While I was baking up a storm and wrapping gifts for friends and family I received a couple of very special year-end presents. The Sister Queens made several ”best of” lists” (in addition to the list at Let Them Read Books mentioned in a previous post).
I am exceedingly flattered that The True Book Addict, has my debut keeping company with books by the likes of C.W. Gortner, Hilary Mantel and my good friend Nancy Bilyeau. Holly’s list at Bippity Boppity Book lets me rub elbows with Ken Follett and Diana Gabaldon (wow). Book Drunkard’s “Top 12″ and Tanzinite’s Castle Full of Books both also have me in very august company. I am thrilled that Kate Quinn, author of a brilliant trilogy set in ancient Rome that I personally devoured, also picked The Sister Queens as one of her 2012 favorites and Space Station Mir named me as one of her “Top Ten New-To-Me Authors for 2012.” Finally, I feel very privileged that The Sister Queens made two of the “personal favorites” 2012 lists at Romantic Historical Lovers—Meagan’s and Jenny’s.
Not so sound like The Count from Sesame Street, but by my reckoning that makes nine favorites lists I am gobsmacked and grateful. Thank you to the book bloggers who did me such honor and thank you to all the readers who embraced my first novel so warmly!
I am very pleased to announce that The Sister Queens is a TOP PICKS of 2012 for historical fiction at Let Them Read Books (and in the august company of CW Gortner and Robin Maxwell no less). See which books made Jenny’s list for historical fiction, historical romance and historical fantasy and enter to WIN a title of your choice as part of the “Historical Holiday Blog Hop”.
On the fence about The Sister Queens? Looking for a little persuasion—a reason to add it to your “To Be Read” pile? Well, I am about to give you fifteen.
You see I keep a list of comments from reviewers—comments that rocked my world. And I noticed the other day that, with the 4 month anniversary of its release just around the corner, my novel has received in excess of three dozen really super reviews from bloggers and book-related publications. That’s not counting the more than one-hundred readers who have taken the time to write reviews for it at either Goodreads or Amazon.
So, at the risk of tooting my own horn most unbecomingly, I’ve decided to share a compendium of my favorite quotes grouped to support fifteen excellent reasons for any reader to take notice of The Sister Queens:
#1: The Sister Queens is amazing—don’t take my word for it (I am a little partial), it has received a staggering amount of good reviews:
“This is the must read novel of the summer for anyone with a passion for historical fiction.” (Fresh Fiction)
“THE SISTER QUEENS is probably my first Perfect 10 in well over a year—but it certainly merits at least that.” (Romance Reviews Today)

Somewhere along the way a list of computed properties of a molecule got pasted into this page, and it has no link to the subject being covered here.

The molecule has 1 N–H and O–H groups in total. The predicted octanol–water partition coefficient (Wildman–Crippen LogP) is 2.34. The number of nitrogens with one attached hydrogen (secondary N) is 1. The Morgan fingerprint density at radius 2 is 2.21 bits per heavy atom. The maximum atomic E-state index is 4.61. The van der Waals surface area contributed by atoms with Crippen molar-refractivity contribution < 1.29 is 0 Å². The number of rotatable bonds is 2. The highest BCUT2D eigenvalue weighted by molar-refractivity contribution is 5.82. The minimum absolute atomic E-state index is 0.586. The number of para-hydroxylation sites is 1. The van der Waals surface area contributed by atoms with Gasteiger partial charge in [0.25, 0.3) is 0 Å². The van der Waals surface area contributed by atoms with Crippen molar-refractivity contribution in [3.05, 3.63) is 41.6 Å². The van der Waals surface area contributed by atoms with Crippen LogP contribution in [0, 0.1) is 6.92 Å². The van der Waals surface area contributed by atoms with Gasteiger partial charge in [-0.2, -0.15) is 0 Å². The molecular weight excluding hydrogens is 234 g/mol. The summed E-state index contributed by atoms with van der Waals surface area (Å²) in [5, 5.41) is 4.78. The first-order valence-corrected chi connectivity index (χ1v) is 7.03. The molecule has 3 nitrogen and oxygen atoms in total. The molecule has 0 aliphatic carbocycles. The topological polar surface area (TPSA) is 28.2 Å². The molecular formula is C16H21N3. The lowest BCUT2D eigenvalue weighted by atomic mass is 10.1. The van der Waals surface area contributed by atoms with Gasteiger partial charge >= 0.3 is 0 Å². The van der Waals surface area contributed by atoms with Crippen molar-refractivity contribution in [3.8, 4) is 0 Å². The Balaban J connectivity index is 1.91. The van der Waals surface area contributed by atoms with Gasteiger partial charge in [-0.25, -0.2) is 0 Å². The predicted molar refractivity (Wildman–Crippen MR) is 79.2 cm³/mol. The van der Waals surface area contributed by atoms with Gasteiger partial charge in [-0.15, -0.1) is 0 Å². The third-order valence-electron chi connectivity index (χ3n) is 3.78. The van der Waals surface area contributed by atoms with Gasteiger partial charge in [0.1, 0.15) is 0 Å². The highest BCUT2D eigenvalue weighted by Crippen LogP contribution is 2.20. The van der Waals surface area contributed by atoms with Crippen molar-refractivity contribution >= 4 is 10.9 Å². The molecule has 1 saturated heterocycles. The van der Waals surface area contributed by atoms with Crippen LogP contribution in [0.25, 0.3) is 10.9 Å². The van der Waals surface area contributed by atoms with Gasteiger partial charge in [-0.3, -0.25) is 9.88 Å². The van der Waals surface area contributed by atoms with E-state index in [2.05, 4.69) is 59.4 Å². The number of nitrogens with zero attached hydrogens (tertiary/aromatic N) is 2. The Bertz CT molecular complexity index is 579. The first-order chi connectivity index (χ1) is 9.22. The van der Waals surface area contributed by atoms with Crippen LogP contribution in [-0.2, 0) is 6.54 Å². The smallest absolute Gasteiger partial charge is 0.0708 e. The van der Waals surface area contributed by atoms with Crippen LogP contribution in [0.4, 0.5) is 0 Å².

“Word on the street (rather, consensus among historical fiction bloggers) is that this is an author to watch whose book is a page-turner, fast-paced, emotional, passionate, well-written and carefully researched.” (School Library Journal)
“Historical fiction lovers rejoice! A new and true talent has arrived on the scene!” (Let Them Read Books)
“The Sister Queens is an amazing debut novel. Telling a story about history in a way that only the best historical fiction does.” (The True Book Addict)
“I’ll be recommending this to everyone I know who loves historical fiction and putting this author on my “buy immediately” list for her future releases” (Bippity Boppity Book)
“The Sister Queens is historic fiction at its absolute finest. I simply cannot wait to see what this author does next. She’s already won herself a spot on my list of favorite authors. In all of its colorful prose, deep and eccentric characters, and historical brilliance, this book can be summed up with one word: phenomenal. Brava!” (The Tulsa Book Review)
“In short, an excellent work of historical fiction . . . . Certainly the best I’ve read this year set in the Middle Ages. Highly recommended.” (Medieval Bookworm)
“This is one of the few historical fiction stories that I’ve read lately that I would consider a page-turner” (Debbie’s Book Bag)
#2: The story has it ALL: Whatever you like in your historical fiction you are going to find it in the pages of The Sister Queens, a novel that spans 40 years and locations including England, France, Provence, Cyprus & the Holy Land.
“The Sister Queens has it all… court life, balls, rivalry, politics, love and lust; with the added element of it seeming so real to the reader as though watching a film.” (Peeking Between the Pages)
“This is an excellent slice of an extremely interesting period of time. We get the politics and social aspects of not one but two countries (always a bonus!) as well as in the latter part of the book, Louis’ crusade to the Holy Land.” (The Broke and the Bookish)
#3 Rumor has it I can actually write:
“Sophie Perinot’s writing style is simple and honest and all the more eloquent for it.” (Let Them Read Books)
“I hope that Ms. Perinot is considering further books on unsung women in history as she does have a magical way with words. A way that brings long dead characters to very real life.” (Broken Teepee)